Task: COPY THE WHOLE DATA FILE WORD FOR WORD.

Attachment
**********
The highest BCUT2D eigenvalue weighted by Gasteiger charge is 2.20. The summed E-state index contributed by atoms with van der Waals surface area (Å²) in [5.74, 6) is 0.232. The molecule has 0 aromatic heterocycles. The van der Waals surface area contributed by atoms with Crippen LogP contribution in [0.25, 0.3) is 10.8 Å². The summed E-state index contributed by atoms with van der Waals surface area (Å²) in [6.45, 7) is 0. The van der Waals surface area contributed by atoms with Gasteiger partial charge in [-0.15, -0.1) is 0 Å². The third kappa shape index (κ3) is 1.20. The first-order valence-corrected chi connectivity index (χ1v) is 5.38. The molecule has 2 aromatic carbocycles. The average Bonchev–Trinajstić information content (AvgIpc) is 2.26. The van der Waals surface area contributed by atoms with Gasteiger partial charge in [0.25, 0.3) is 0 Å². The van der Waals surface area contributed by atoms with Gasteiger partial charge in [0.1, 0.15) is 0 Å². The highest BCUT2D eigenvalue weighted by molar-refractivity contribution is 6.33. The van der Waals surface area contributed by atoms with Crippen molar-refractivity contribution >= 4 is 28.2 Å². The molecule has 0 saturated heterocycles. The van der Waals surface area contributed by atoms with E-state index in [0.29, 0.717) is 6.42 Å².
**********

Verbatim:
The highest BCUT2D eigenvalue weighted by Gasteiger charge is 2.20. The summed E-state index contributed by atoms with van der Waals surface area (Å²) in [5.74, 6) is 0.232. The molecule has 0 aromatic heterocycles. The van der Waals surface area contributed by atoms with Crippen LogP contribution in [0.25, 0.3) is 10.8 Å². The summed E-state index contributed by atoms with van der Waals surface area (Å²) in [6.45, 7) is 0. The van der Waals surface area contributed by atoms with Gasteiger partial charge in [-0.15, -0.1) is 0 Å². The third kappa shape index (κ3) is 1.20. The first-order valence-corrected chi connectivity index (χ1v) is 5.38. The molecule has 2 aromatic carbocycles. The average Bonchev–Trinajstić information content (AvgIpc) is 2.26. The van der Waals surface area contributed by atoms with Gasteiger partial charge in [0.25, 0.3) is 0 Å². The van der Waals surface area contributed by atoms with Gasteiger partial charge in [0.1, 0.15) is 0 Å². The highest BCUT2D eigenvalue weighted by molar-refractivity contribution is 6.33. The van der Waals surface area contributed by atoms with Crippen molar-refractivity contribution >= 4 is 28.2 Å². The molecule has 0 saturated heterocycles. The van der Waals surface area contributed by atoms with E-state index in [0.29, 0.717) is 6.42 Å².